I'VE revisited the Catlins just lately. I went through in a camper van this time, and managed to visit a lot of places that I, my dad and my editor had missed earlier. I got some more photos of wonderful scenes, plus four minutes of video.
Here is a map of the Catlins that I saw on the side of the local museum at Waikawa. It shows the inland rainforest parks with their spectacular waterfalls, as well as the better-known coastal areas. You can download a PDF from catlins.org.nz, the producers highlighted at the right.
One thing about these tourist organisations, though, is that they generally don't promote freedom camping sites, meaning sites where you can camp for free with a toilet nearby. Which is why you have to find out about freedom camping spots separately.
Information about freedom camping sites can be a bit hard to come by, so I have made the effort to identify all five freedom camping sites in the Catlins (let me know if there are any more!)
MORAY TERRACE RESERVE, FORTROSE. According to Fingertip Travels, the freedom camping site at Moray Terrace Reserve, Fortrose, is very good. This is identified on Google Maps.
WEIRS BEACH. Fingertip Travels also recommend the freedom camping site at Weirs Beach, though some of the locals aren't happp with it as there is only one toilet and they feel that it is being overused. This is also identified on Google Maps. Which is just as well, as the sign pointing to where it is has been pulled down at least once.
HINAHINA RESERVE (OWAKA BOATING CLUB). But if you want to stay closer to the heart of the Catlins, another option is Hinahina Reserve, about five kilometres out from Owaka on the south side of the Catlins River, just before the Catlins Lake. This freedom camping spote is also the base of the Owaka Yacht Club and the Owaka Boating Club; so according to Kiwis Fly the Coop, don't block the ramp! Neither the Hinahina Reserve nor the freedom camping site are shown as such on Google Maps: the spot is identified as the 'Catlins Boating Club'.
OWAKA FREEDOM CAMPING SITE. According to Kiwis Fly the Coop, you can also freedom camp behind the Catlins Inn at Owaka. This site is more formally known as the Owaka Freedom Camping site, and is identified as a freedom camping site on Google Maps.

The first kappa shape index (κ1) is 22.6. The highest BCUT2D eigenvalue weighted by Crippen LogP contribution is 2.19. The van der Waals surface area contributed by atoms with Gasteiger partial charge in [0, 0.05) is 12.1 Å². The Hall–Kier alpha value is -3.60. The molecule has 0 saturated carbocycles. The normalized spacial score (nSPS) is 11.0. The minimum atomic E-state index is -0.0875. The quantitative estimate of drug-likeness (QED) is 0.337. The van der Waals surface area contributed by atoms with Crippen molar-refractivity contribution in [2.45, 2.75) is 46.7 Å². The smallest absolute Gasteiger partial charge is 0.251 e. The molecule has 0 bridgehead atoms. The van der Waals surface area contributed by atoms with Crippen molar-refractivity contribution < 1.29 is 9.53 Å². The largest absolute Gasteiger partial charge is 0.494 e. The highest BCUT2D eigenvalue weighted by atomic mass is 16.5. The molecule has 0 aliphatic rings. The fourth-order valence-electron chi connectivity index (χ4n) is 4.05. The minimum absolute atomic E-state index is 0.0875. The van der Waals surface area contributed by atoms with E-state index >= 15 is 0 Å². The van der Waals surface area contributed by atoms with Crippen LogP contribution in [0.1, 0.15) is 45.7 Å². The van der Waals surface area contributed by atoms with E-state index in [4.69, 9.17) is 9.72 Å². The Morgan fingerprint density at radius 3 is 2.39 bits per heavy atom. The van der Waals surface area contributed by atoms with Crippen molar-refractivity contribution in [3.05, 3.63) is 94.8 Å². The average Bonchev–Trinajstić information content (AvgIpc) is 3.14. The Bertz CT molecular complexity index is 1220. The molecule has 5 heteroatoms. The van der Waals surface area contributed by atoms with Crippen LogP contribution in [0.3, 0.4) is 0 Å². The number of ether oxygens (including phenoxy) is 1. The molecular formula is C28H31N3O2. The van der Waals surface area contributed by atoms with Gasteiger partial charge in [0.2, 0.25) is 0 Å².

WAIKAWA RECREATION RESERVE. The fifth freedom camping site, which I found on the Rankers Camping NZ App, is the Waikawa Recreation Reserve. This is not identified as a freedom camping site on Google Maps, but it is, and it has a large sealed parking area suitable for large campervans.
All five freedom camping spots have been identified with black outline boxes on the map below, which first appeared in an earlier form in my first blog post about the Catlins in 2019.
As far as I know, the post you are reading is the only place where all five of these sites have been identified at once!
This second map also identifies the main inland roads through the Catlins, through to State Highway 93 and State Highway 1.
These are good for getting to the more adventurous hiking trails and the waterfalls for which the Catlins are also famous, past peaks with names like Bleak Hill and Starvation Bluff!
This time, I visited the freedom camping site at Hinahina.
And the museum at Waikawa.
And the lovely coastal areas around Papatōwai where there are many walks and more fossils.
The secluded, mirror-like Lake Wilkie, just off the main road just south of Papatōwai. Mirror-like waters seem to be a Catlins thing!
The McLean and Pūrākaunui waterfalls.
And remote Pūrākaunui Bay, at the end of a one-way road, where there are cliffs and sea lions and massive washed-up tangles of kelp.
(Although Pūrākaunui Bay has a lovely beach, it is not the same as Pūrākaunui Beach: a quite different locality on the end of the Otago Peninsula near Dunedin! On the maps, the one in the Catlins is Bay, not Beach.)
Unfortunately, I never made it to the Cathedral Caves, because they were closed for the season and will re-open toward the end of October. Access to the Cathedral Caves is governed by the tides, in any case.
I thought that the best campsite to stay at because of scenery and remoteness was at Pūrākaunui Bay, followed by Pounawea near Owaka, where there are a couple of campsites.
And I visited Florence Hill Lookout.
And Slope Point, the southernmost spot in the South Island.
Here is my four minute video, after which I include some collages!
Here are the collages.
The last collage includes a record of my visit to Teapotland, an eccentric local museum at Owaka!
For more information, including the best times of year to go and the location of camping spots, cafes, and where to buy fuel, see the official website of the Catlins: https://www.catlins.org.nz
The official website includes the option to download a really useful brochure, which I’ve linked to here as well.
If you liked this post, check out my new book about the South Island! It's available for purchase from this website.
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